No one can object to starting out at the bottom and working their way up, but there are some “dead-end” jobs that have little or no upward mobility.
As our economy evolves, some jobs are being be phased out as viable career choices. When selecting a path to follow it’s important to make sure you pick one that can take you someplace you can grow financially. If there is no room for advancement or better pay, you’re better off doing something else. Career website Zippia defines dead-end jobs as professions that offer few or no pay hikes, little chance of learning new skills, little opportunity for promotion and high turnover. What follows are seven jobs in which the demands often outweigh the benefits.
Taxi driver: Odd hours and difficult conditions
There are few occupations that demand as much for as little in return as driving a taxi. In its 2018 report on terrible jobs, the website CareerCast ranks driving a cab at the top of its list of occupations to avoid. The job can be stressful, and there is little potential for increasing pay. Competition from ride-share providers such as Lyft and Uber is casting doubt on the future of the traditional taxi business. Also, taking fares to isolated areas at night puts taxi drivers at risk. According to a report by the Occupational Safety and Health Administration, the homicide rate for taxi drivers was “between 21 and 33 times higher than the national average for all workers.”
Food service worker: Low pay and little opportunity
The Zippia career website this year singled out the food preparation and serving business as one of the worst industries for employees. One of the reasons is low pay. The median wage nationally is only $22,730, according to Zippia. The industry also has a high turnover rate. Working in a restaurant may be a great summer job for a teenager, but it’s often a professional dead-end for adults. Tips can provide a substantial income boost to waiters and waitresses, but fast-food workers generally don’t receive gratuities.
Journalist: Chaos and decline in the industry
According to the U.S. Bureau of Labor Statistics, the employment of print and broadcast reporters is expected to drop 9 percent from 2016 levels by 2026. That signals an uncertain future in this field. The median annual pay for reporters and correspondents was $39,370 in mid-2017. With many newspapers closing or downsizing, and the internet giving voice to hundreds of competing sources of information, the profession is in turmoil. Falling advertising revenue for newspaper, radio and television is expected to severely limit employment growth.
Logger: Job hazards and decline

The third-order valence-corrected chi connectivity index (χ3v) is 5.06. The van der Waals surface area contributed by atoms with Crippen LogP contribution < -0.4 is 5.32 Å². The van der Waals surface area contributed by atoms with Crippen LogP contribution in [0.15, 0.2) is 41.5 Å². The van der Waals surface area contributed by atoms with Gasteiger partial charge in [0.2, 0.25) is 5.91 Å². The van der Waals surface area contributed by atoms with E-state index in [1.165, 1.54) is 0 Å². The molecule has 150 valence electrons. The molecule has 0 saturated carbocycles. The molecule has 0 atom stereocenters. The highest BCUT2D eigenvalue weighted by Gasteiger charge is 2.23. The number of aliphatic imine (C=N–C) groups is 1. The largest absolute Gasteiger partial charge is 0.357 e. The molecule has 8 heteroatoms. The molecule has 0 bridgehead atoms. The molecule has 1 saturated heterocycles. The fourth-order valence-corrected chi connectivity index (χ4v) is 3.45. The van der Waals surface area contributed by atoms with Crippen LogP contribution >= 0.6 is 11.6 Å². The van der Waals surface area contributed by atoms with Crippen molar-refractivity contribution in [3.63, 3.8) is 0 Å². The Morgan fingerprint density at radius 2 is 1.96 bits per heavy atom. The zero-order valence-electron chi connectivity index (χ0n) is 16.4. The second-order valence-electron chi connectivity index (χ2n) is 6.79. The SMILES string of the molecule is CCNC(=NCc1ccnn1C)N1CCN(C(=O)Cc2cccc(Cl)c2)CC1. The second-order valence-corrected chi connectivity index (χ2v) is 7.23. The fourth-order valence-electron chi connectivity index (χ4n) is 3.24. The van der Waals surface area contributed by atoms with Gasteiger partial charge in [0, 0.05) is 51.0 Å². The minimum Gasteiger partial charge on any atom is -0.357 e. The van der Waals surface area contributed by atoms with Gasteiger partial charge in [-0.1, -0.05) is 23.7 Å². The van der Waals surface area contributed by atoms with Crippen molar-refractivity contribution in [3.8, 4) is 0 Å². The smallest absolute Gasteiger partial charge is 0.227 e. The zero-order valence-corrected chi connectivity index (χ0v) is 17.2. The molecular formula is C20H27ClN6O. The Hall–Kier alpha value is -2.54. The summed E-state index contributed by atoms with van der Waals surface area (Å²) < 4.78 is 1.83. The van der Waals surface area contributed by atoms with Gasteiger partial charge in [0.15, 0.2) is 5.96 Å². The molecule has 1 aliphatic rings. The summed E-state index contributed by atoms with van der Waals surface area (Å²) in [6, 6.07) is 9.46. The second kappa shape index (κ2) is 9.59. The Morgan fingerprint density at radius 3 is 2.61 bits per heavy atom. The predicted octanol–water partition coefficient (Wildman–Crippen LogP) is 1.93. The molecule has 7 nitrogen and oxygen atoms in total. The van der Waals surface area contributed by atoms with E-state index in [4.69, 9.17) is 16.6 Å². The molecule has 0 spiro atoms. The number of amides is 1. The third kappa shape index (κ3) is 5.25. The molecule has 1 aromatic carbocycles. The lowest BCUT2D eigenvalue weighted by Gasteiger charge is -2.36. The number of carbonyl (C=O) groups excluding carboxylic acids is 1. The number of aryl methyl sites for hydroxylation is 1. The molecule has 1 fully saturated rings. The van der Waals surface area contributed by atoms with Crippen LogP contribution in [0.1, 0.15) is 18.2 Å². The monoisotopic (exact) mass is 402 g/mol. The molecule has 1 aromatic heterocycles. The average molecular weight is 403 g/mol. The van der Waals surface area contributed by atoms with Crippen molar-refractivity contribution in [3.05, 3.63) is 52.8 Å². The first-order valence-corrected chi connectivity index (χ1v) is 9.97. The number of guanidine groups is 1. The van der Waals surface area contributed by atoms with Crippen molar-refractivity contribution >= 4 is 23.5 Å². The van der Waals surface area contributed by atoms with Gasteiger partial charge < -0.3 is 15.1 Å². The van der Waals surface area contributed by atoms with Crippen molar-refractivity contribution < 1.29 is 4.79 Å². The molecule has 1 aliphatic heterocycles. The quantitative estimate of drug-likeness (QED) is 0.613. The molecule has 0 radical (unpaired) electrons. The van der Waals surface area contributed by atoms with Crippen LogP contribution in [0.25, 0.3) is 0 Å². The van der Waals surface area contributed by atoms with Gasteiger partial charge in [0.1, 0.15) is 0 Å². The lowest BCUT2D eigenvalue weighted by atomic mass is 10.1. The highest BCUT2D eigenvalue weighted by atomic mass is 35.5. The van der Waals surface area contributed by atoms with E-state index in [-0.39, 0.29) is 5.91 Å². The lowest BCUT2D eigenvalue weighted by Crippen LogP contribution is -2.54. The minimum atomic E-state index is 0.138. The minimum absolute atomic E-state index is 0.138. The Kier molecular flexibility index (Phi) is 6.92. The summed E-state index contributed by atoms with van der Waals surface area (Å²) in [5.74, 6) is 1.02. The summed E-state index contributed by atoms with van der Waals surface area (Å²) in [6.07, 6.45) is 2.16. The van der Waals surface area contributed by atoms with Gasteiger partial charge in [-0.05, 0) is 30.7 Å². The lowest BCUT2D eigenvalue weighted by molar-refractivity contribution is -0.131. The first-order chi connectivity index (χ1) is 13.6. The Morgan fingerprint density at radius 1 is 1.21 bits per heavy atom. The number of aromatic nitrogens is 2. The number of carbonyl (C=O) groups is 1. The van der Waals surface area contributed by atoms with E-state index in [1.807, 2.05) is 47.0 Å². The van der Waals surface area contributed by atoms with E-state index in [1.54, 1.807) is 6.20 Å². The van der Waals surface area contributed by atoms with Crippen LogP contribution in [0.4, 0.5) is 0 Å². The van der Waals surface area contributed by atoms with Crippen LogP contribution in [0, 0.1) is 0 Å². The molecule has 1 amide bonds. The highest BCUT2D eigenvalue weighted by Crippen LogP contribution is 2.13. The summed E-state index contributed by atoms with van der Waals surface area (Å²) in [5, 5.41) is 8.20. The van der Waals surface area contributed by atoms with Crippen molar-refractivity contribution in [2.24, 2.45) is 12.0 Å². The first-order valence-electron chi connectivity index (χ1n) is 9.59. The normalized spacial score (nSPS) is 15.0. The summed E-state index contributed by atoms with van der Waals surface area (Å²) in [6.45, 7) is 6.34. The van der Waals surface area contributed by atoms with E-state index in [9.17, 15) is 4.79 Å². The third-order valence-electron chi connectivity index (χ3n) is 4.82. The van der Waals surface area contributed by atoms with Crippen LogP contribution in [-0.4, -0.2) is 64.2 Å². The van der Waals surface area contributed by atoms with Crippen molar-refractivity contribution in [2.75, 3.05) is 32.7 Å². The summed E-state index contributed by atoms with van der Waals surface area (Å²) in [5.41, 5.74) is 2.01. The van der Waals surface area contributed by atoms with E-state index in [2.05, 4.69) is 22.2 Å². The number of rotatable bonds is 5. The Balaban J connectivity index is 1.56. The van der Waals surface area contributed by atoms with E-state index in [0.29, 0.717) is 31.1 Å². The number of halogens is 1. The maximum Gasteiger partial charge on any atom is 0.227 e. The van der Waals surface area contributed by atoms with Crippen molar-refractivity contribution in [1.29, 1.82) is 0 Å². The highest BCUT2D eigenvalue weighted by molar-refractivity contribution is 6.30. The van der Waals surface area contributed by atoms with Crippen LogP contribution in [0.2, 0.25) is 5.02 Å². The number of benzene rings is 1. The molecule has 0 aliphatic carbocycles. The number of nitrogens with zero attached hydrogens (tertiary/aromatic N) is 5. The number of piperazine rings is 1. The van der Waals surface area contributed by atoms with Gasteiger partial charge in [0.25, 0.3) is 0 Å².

Logging is one of the most dangerous occupations. In addition to working in harsh weather and driving long distances between work sites, logging workers face a high probability of injury from machinery or falling trees. According to federal jobs data, the media annual wage is less than $39,000. The pay can be unsteady — depending heavily on the market for new housing construction. Overall, logging jobs are disappearing. The Bureau of Labor Statistics in 2016 projected that these jobs would decline by 13 percent by 2026. This is due, in part, to increased mechanization.
Fisherman: High risk and low reward
Fishing is a hazardous job. The federal government says most on-the-job deaths among industry workers occur from drowning. Workers also must guard against injuries from malfunctioning equipment, slippery boat decks and rough waters. Faulty navigational equipment and malfunctioning communication devices can lead to shipwrecks. There were 334 fatal occupational injuries among fishing workers from 2003 to 2009. Meanwhile, the pay in this industry remains low. The median annual wage was less than $29,000 in mid-2017.
Agricultural worker: A demanding industry
You may view work on a farm as a chance to get close to nature, but be prepared for the drawbacks. Many workers labor long hours during planting and harvesting seasons and find themselves temporarily out of work after crops come in. Farm work also can be dangerous. Exposure to pesticides, dangerous farm machinery and livestock are all risks. People who work with large animals must stay alert to avoid getting kicked, bitten or trampled. The Bureau of Labor Statistics reports that the median wage last year was less than $24,000.
Home health aide: Plenty of work and little money
With millions of Americans reaching retirement age each year, there are lots of jobs available in home health care, but the pay often is very low. According to the federal government, the median annual wage for personal care aides was $23,100 in May 2017 and the lowest 10 percent of workers earned less than $18,160. That’s not very much, considering how demanding personal care can be. The job can be physically and emotionally draining. Workers often suffer back injuries from moving their clients in and out of beds. And many clients suffer from declining mental health that make them difficult to work with or even violent.
What’s the toughest job you’ve done for too little pay or opportunity? Share with us in comments below or on our Facebook page.